Nature-related risks can also be expected to move up the sustainability agenda. The  groundwork will be laid for more transactions focusing on biodiversity, marine economics and other nature-related issues. Biodiversity ‘competes’ with climate change as the most pressing environmental problem but it has so far only been partially considered in the context of responsible and sustainable investment decision-making.

Yet, ensuring that transition investments are genuinely sustainable requires robust due diligence and adherence to environmental, social and governance criteria. As demand for sustainable investments grows, so does the risk of misleading marketing practices. Investors must guard against greenwashing and transition-washing, which can undermine trust and credibility in sustainable finance.

To aid this, the International Capital Market Association plays a crucial role in setting standards, providing guidelines for issuers and investors alike and allaying fears by proposing the voluntary adoption of transition plans. These plans may become mandatory before too long with the introduction of the EU’s corporate sustainability directive, which proposes mandatory reporting requirements for large companies, including listed companies, banks, insurance companies and other companies designated as ‘public-interest entities.’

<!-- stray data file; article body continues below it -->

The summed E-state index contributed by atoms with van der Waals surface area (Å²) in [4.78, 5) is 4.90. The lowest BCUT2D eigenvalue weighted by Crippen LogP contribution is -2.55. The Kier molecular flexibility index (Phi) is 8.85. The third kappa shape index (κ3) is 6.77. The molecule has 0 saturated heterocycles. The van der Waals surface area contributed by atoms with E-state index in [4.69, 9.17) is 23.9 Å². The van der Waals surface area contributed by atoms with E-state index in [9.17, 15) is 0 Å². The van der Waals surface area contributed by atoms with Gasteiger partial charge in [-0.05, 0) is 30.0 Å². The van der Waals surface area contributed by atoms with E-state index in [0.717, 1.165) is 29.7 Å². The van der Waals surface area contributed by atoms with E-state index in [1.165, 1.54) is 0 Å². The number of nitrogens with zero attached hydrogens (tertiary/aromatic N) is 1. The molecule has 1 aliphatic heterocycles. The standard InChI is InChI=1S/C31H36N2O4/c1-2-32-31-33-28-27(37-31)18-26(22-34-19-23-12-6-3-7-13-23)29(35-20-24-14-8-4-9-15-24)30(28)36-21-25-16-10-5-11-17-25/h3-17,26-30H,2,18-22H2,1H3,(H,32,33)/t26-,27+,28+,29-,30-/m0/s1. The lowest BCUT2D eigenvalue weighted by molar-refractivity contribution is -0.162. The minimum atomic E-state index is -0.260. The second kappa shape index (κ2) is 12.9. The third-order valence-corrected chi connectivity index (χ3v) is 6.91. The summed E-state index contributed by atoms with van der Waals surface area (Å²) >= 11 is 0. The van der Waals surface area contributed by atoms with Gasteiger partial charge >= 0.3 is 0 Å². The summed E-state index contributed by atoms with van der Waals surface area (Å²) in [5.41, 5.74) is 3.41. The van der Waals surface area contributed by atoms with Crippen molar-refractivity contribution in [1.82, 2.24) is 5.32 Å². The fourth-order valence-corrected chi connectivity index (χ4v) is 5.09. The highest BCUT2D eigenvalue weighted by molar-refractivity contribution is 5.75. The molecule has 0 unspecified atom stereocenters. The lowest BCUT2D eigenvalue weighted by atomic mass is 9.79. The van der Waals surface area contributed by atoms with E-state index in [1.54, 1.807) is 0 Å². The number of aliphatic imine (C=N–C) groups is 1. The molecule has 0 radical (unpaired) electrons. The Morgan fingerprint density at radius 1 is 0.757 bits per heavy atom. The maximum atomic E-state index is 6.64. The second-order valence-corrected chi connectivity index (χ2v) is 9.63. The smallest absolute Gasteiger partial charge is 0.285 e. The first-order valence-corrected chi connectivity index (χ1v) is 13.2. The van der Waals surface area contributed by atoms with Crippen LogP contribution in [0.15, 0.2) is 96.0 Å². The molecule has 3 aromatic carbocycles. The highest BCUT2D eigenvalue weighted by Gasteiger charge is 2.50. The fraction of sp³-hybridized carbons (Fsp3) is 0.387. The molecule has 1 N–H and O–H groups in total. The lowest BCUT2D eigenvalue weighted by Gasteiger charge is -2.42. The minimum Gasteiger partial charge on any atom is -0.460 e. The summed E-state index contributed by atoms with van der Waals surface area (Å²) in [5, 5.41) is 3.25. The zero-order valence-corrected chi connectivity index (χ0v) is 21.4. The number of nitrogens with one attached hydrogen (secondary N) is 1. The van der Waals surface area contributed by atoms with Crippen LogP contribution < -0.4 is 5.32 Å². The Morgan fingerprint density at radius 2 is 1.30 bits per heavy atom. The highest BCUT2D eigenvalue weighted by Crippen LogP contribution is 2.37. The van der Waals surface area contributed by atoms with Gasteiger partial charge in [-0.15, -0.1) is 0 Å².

Leveraging innovation for sustainable transformation

There are more innovative ways to enhance financial inclusion, transparency and environmental stewardship. Through blockchain technology, issuers are able to provide real-time updates on project progress, financial performance and ESG metrics. This level of transparency fosters trust among investors and stakeholders, ensuring that bond proceeds are used effectively and in accordance with sustainability objectives. Blockchain’s immutable ledger also reduces the risk of fraud and corruption, further enhancing the integrity of sustainable finance initiatives.

Moreover, enhancements in digital bonds offer issuers and investors a powerful tool to catalyse positive social and environmental impact and enhance transparency and accountability in the issuance and management of funds. By democratising access to sustainable finance, digital bonds can also effectively empower local communities to mobilise capital towards sustainable development.

CBDCs can also play a transformative role in advancing transition finance goals. By integrating ESG principles into CBDC frameworks and fostering collaboration across stakeholders, central banks can harness the power of digital currency to encourage positive impact and sustainability outcomes for society and the planet.

Transition finance is a global imperative that is bound to be high on the agenda at COP29. Many have already dubbed COP29 ‘a finance COP’, where global stakeholders must work to mobilise capital towards SDGs. Many will also be cognisant that 2024 is a year of political reckoning. With key elections taking place across the globe and potential change to be affected in several countries, a sustainable future for all should be front of mind.

Frank Scheidig is Global Head of Senior Executive Banking at DZ Bank AG.

To join DZ BANK, in collaboration with KfW and OMFIF, for the International Capital Markets Conference 2024 in Berlin on 22-24 April, register here.